Nav: Home

Russian and Korean scientists developed effective and cheap sound-absorbing nanofoam

June 25, 2018

The breakthrough material reduces a noise level by 100% more efficient comparing to standard analogs, cutting the level of noise transmission by 20-22 dB. The new foam reacts to sound waves not only of high but also of low frequencies, which can damage human health. A young scientist from the Far Eastern Federal University (FEFU) took part in the development.


Alexey Zavjalov, postdoc, researcher at the Academic Department of Nuclear Technologies School of Natural Science, FEFU, worked as a part of the international team of Russian and South Korean scientists under professor S.P. Bardakhanov. Alexey's research performance led to the creation of nanofoam - the new noise-absorbing composite material. The results of the work are published in 'Applied Acoustics'.

'The problem of noise is the problem of modern technogenic civilization. In South Korea, cities are equipped with round-the-clock working stationary and mobile networks for noise levels monitoring. The urbanization level of such territorially small countries as South Korea is much higher than in Russia. However, in our country this problem is still crucial for big cities,' - explained Alexey Zavjalov. - 'The development of new noise-absorbing materials is especially interesting for the automotive industry. Modern people spend a lot of time driving cars and the noise level inside the vehicles' directly determines the quality of life. For East Asian countries, the issue of noise control is relevant for high-speed rail lines.' Porous materials are excellent sound absorbers but their noise-absorbing properties can be significantly enhanced by nanoporous grit injected into the foam structure and formed internal channels in it. Alexey Zavjalov has developed approaches for saturation of macroporous foam material with nanoporous grit.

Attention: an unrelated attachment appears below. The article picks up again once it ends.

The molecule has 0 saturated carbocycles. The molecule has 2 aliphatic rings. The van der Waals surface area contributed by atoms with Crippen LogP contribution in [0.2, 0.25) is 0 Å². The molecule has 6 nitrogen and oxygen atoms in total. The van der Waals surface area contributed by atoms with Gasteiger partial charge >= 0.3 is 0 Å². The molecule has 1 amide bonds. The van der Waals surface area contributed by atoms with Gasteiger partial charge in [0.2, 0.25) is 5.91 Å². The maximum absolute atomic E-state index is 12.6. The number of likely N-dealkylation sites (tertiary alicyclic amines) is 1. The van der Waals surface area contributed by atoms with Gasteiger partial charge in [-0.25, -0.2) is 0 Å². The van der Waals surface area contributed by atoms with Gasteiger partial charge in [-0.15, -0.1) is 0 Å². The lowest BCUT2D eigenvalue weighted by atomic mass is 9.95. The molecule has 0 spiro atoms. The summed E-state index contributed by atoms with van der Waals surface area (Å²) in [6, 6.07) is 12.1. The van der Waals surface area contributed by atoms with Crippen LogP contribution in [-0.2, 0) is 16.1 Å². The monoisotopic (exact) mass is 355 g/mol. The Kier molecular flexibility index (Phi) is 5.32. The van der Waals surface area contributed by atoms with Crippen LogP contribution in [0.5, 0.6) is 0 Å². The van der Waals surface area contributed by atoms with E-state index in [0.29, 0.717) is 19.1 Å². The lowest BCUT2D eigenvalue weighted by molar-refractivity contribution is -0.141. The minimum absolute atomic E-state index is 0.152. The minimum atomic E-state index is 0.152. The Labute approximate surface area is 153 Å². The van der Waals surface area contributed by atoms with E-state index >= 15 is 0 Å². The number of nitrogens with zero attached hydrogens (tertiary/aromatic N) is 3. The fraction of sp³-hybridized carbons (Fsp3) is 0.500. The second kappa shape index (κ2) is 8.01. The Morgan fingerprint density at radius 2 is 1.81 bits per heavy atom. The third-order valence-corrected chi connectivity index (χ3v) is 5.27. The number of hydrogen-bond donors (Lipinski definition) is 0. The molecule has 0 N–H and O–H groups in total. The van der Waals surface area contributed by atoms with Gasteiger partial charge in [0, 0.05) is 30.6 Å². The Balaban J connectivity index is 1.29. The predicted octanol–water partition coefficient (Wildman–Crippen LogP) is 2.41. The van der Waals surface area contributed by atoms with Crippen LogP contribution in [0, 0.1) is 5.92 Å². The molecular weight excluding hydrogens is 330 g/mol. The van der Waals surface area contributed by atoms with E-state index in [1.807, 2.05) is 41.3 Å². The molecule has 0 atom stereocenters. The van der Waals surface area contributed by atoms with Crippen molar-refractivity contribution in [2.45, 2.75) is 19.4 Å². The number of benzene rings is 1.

Along with the rapid development of nanotechnology, there have been many attempts to mix nano- and microsized materials to create a modified material with enhanced strength, elastic, dynamical and vibrational properties. The acoustic parameters of such materials could not be fundamentally enhanced thus far.

Foam materials are most often used for soundproofing purposes. They provide the proper quality at a reasonable cost, but until today have been effective against high-frequency noise only. At the same time, low frequencies can be much more harmful to human health.

Infra- and low-frequency vibrations and noise (less than 0.4 kHz) are most harmful and dangerous for human health and life. Especially unfavorable is their long-lasting impact, since leads to serious diseases and pathologies. Complaints on such oppressions exceed 35% of the sum total of complaints on harmful environmental conditions.

The foam material, developed by Russian and Korean scientists, demonstrated promising results at medium frequencies and, therefore, more specialized low-frequency noise tests are needed.


The improved acoustic characteristics of the newest hybrid nanofoam were obtained by additional impregnation of the standard off-the-shelf sound-absorbing foam with porous granules of silica and magnetite nanoparticles. The porous foam was immersed in nanopowder suspensions in the liquid, subjected to ultrasonic treatment and dried.